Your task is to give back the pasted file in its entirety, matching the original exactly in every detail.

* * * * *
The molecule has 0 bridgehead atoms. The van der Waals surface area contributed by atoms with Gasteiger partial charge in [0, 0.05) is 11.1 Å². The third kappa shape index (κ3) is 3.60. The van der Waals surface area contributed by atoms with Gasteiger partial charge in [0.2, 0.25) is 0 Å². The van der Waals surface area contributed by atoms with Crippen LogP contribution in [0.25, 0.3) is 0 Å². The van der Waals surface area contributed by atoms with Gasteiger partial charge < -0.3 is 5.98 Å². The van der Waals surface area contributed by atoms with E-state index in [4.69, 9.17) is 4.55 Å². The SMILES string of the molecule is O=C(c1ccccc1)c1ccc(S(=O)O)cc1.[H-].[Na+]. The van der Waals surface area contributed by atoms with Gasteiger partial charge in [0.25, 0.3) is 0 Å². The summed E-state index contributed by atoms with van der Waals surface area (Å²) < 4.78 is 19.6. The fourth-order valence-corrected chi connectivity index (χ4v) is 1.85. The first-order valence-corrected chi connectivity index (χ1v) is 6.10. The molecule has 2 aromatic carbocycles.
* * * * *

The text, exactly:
The molecule has 0 bridgehead atoms. The van der Waals surface area contributed by atoms with Gasteiger partial charge in [0, 0.05) is 11.1 Å². The third kappa shape index (κ3) is 3.60. The van der Waals surface area contributed by atoms with Gasteiger partial charge in [0.2, 0.25) is 0 Å². The van der Waals surface area contributed by atoms with Crippen LogP contribution in [0.25, 0.3) is 0 Å². The van der Waals surface area contributed by atoms with Gasteiger partial charge < -0.3 is 5.98 Å². The van der Waals surface area contributed by atoms with E-state index in [4.69, 9.17) is 4.55 Å². The SMILES string of the molecule is O=C(c1ccccc1)c1ccc(S(=O)O)cc1.[H-].[Na+]. The van der Waals surface area contributed by atoms with Gasteiger partial charge in [0.25, 0.3) is 0 Å². The summed E-state index contributed by atoms with van der Waals surface area (Å²) < 4.78 is 19.6. The fourth-order valence-corrected chi connectivity index (χ4v) is 1.85. The first-order valence-corrected chi connectivity index (χ1v) is 6.10. The molecule has 2 aromatic carbocycles.